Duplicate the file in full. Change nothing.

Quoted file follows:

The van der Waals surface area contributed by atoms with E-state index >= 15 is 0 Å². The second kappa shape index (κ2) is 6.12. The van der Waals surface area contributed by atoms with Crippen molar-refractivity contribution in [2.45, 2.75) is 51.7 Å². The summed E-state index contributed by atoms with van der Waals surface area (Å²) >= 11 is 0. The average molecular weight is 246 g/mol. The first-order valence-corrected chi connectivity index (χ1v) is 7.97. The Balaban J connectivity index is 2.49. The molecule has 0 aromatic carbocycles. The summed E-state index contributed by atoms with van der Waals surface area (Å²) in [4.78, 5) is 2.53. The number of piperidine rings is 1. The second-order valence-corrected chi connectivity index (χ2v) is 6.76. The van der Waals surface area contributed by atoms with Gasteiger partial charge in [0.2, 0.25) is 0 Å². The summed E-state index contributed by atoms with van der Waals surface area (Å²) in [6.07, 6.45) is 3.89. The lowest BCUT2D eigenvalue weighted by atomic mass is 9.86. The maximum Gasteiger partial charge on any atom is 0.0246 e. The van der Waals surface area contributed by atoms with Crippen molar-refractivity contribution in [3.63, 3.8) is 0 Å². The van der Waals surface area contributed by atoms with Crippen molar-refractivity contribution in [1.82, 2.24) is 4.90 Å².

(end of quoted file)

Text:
The van der Waals surface area contributed by atoms with E-state index >= 15 is 0 Å². The second kappa shape index (κ2) is 6.12. The van der Waals surface area contributed by atoms with Crippen molar-refractivity contribution in [2.45, 2.75) is 51.7 Å². The summed E-state index contributed by atoms with van der Waals surface area (Å²) >= 11 is 0. The average molecular weight is 246 g/mol. The first-order valence-corrected chi connectivity index (χ1v) is 7.97. The Balaban J connectivity index is 2.49. The molecule has 0 aromatic carbocycles. The summed E-state index contributed by atoms with van der Waals surface area (Å²) in [4.78, 5) is 2.53. The number of piperidine rings is 1. The second-order valence-corrected chi connectivity index (χ2v) is 6.76. The van der Waals surface area contributed by atoms with Gasteiger partial charge in [0.2, 0.25) is 0 Å². The summed E-state index contributed by atoms with van der Waals surface area (Å²) in [6.07, 6.45) is 3.89. The lowest BCUT2D eigenvalue weighted by atomic mass is 9.86. The maximum Gasteiger partial charge on any atom is 0.0246 e. The van der Waals surface area contributed by atoms with Crippen molar-refractivity contribution in [3.63, 3.8) is 0 Å². The van der Waals surface area contributed by atoms with Crippen molar-refractivity contribution in [1.82, 2.24) is 4.90 Å².